The “Terrifying Crisis” of Finding the Second Act to Her Writing Career. An Interview with Novelist Tammy Greenwood

How does a career novelist make ends meet and navigate her way through a mid-career slump? Today I can’t even tell you how excited I am to share this interview with Tammy Greenwood, author of nine novels. If you are a writer — especially if you are a novelist — I beg you to listen to this podcast. Tammy takes us behind the scenes of her writing career, and provides an unfiltered view of the reality of what it means to write every day, and publish nine books.

Dan Blank and Tammy Greenwood
In our discussion, we cover:

  • Behind the scenes of ‘living the dream’ as an author.
  • How she moved past a mid-career slump, when no publisher wanted two back-to-back novels that she wrote.
  • How she earns a living, and details of her revenue streams.
  • How she has developed close relationships with other writers, who have served as colleagues throughout her career.
  • How she balances being an extrovert and enjoying time alone.
  • How she manages her days, and how she fits in writing every day.
  • Balancing big goals with the everyday reality of hard work.
  • The phases of her creative process in writing a book.
  • The importance of viewing the writing profession as a lifestyle.

Click ‘play’ above to listen to the podcast, or subscribe on iTunes, or download the MP3.

Here are some excerpts from our chat:

The Reality of “Living the Dream”

I read an interview with Tammy where the interviewer wrote that Tammy is ‘living the dream.’ I asked Tammy what she believes that dream is for many writers.

“I have been publishing for about 16 years, my first novel came out in 1999. I publish regularly, I have nine novels published. In a lot of people’s eyes, that is it. That is what you want; you want to be publishing your work. You want an audience, a readership. So in that regard, I am very much living the dream. I have exactly what I want and what I have dreamed of, in terms of my books being in bookstores, getting emails from readers, and having an audience.”

“I always joke about how glamorous my life is. I think a lot of people have misconceptions about what it means to be a working artist. They have a very glamorous idea of what my life must be like (she laughs).That is not actually the case.”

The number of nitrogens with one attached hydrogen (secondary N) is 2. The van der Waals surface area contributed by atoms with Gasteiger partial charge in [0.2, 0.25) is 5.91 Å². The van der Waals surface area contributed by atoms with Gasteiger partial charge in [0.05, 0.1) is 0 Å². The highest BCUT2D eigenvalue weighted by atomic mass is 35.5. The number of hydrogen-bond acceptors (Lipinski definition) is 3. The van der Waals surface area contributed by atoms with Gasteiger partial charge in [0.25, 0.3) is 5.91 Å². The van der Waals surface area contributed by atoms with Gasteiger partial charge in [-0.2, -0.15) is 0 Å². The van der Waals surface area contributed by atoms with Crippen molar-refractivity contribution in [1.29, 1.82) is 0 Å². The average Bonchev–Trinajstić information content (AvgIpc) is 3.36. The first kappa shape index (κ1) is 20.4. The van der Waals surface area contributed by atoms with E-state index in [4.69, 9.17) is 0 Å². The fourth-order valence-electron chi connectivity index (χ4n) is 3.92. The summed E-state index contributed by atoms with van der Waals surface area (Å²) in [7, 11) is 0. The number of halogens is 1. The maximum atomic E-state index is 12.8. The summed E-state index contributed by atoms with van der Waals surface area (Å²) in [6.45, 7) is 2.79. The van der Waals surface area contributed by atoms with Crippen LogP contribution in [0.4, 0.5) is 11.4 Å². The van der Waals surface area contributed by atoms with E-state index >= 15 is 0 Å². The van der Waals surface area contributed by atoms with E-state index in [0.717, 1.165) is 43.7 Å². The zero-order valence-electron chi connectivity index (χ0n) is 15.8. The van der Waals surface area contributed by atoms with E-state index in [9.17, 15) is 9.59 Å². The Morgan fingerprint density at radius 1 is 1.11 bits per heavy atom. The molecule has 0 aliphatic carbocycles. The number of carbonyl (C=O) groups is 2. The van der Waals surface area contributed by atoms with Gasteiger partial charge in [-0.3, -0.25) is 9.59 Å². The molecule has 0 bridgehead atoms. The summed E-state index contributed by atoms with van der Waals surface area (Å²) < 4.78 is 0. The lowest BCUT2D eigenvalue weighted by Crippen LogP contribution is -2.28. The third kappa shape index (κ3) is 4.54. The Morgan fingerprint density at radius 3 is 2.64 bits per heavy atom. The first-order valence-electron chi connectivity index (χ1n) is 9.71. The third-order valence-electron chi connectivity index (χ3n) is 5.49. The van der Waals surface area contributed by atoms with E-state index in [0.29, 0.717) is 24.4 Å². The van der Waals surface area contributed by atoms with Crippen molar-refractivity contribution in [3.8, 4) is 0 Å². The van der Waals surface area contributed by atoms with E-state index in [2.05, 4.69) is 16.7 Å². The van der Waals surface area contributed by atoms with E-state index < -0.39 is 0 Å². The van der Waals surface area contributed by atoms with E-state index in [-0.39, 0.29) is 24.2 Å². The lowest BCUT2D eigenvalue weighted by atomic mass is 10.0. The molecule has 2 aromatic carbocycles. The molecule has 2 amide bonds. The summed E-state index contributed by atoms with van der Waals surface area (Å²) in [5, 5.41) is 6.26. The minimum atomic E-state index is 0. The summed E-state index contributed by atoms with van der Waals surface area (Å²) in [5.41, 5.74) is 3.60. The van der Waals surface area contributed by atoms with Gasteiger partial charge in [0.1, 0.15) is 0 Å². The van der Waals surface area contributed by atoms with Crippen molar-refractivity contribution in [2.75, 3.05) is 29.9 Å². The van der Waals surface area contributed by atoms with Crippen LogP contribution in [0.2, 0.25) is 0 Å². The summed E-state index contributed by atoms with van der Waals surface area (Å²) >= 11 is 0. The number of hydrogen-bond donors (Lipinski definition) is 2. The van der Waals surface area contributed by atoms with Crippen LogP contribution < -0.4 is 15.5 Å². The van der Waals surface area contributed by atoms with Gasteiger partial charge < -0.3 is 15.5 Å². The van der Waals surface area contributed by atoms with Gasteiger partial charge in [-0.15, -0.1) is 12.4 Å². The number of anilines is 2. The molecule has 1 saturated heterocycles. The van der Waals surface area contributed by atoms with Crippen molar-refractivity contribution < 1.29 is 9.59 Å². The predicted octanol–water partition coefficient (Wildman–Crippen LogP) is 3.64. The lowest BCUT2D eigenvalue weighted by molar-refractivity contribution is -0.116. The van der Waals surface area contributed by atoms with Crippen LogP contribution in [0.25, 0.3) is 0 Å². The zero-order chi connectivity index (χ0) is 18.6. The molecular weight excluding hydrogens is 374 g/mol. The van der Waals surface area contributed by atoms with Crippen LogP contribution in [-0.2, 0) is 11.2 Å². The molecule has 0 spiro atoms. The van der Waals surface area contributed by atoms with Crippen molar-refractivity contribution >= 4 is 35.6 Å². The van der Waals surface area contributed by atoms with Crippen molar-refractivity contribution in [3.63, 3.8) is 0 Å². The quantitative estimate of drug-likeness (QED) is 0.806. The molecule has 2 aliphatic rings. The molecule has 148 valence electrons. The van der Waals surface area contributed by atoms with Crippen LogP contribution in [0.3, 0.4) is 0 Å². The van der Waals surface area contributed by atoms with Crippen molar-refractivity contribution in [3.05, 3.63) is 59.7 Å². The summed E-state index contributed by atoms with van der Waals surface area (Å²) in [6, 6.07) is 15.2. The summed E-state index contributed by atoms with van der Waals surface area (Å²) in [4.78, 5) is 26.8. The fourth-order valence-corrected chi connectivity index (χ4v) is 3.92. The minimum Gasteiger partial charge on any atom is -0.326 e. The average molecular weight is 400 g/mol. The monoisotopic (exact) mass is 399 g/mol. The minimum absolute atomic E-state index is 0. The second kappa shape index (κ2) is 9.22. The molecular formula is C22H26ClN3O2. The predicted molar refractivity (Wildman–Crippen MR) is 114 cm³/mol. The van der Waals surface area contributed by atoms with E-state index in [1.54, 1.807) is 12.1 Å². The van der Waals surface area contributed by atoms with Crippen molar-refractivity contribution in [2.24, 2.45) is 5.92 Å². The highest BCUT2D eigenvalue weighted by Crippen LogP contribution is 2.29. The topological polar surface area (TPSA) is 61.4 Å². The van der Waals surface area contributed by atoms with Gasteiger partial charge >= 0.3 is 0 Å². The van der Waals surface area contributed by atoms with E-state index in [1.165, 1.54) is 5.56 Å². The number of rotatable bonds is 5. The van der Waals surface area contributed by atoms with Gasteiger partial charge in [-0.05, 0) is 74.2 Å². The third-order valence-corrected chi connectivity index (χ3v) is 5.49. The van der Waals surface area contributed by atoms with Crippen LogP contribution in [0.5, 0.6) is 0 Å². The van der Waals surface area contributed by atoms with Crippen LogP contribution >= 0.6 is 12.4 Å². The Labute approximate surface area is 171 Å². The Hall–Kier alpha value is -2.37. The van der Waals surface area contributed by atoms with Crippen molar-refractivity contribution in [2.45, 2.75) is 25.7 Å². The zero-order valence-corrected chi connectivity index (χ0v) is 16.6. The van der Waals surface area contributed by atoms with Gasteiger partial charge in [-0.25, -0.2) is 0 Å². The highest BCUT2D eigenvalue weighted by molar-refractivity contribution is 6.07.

The Book That No One Wanted…

“The first book was the most exciting — you only get one of those. You feel like you break through something when that happens. I had been writing for a long, long time. I’d been to two different graduate programs, I had written two novels, and one of them had gotten me an agent, but wasn’t published. By the time I had a book accepted for publication, that felt pretty amazing. I thought that was going to be the beginning of fame and fortune as well (she laughs), but it wasn’t. It was the beginning of a career, which was pretty exciting. I published three novels pretty much back to back in my early thirties. Then I had my first and second daughters. I was writing the whole time, but there was a big gap between my third book and my fourth book, partly because I left my publisher, and I left my agent, and because I had little kids.”

“My fourth book’s publication for me was huge, that was a real big deal for me, because I kind of thought my career might be over at that point. It was seven years between my third and fourth books. Other than that, the highlights are usually small. It’s getting a kind email from someone who said the book meant a lot to them. Getting to be around other writers that you admire and respect. Just last week I was at the Tucson Festival of Books, and there is something energizing about being in the realm of Joyce Carol Oates, who was in the room. But of course, I was too afraid to talk to her. Little small things like that are actually what I love most about being in this position.”

When I asked about the process of getting from the third to fourth book, she explained:
“It was terrifying, it was a crisis. For me, this is all I had ever done or wanted. You get a little taste of something, and then it felt like it was no longer accessible. The good thing is that I did get an NEA grant around 2004, which validated me in terms of thinking ‘okay, I’m good enough to get this NEA grant,’ and it also bought me time.”

It’s worth noting that these are feelings Tammy experienced after successfully publishing three novels!

“My kids were really little, I was working, then we moved. My husband said, “Okay, this is the year you need to finish this book. But then I got a new agent, and I couldn’t get it published. So there was a year after getting a new agent, and having this complete book that I was really proud of, but [my agent] wasn’t able to sell it. The book was universally rejected. It felt like it was really over now, because this is what I feel was my best work to date, and we weren’t able to publish it.”

“I documented this horrible time in my blog. [go back to 2005/2006 on Tammy’s blog here.] It was serendipity that I found my editor — now my current editor – who was reading my blog, and he had just gotten a job at Kensington, and he said, ‘Why don’t you send it to me?’ He ended up making an offer, and I have been with Kensington since then. Amazingly, that book has ended up being the best-selling of all of my books, which is funny because nobody wanted it, nobody would touch it. I think it was primarily because sales for my first three books were so abysmal, [even though] hey were critically lauded.”

“My old agent said somewhere, ‘Having a bad sales record as an author is like having bad credit; it’s almost easier to have no credit than bad credit.’ That is why for debut novelists, someone will take a chance on them, but someone who has written three novels, may have even been reviewed well, but it’s a big risk for them. So I’m really grateful, I got lucky.”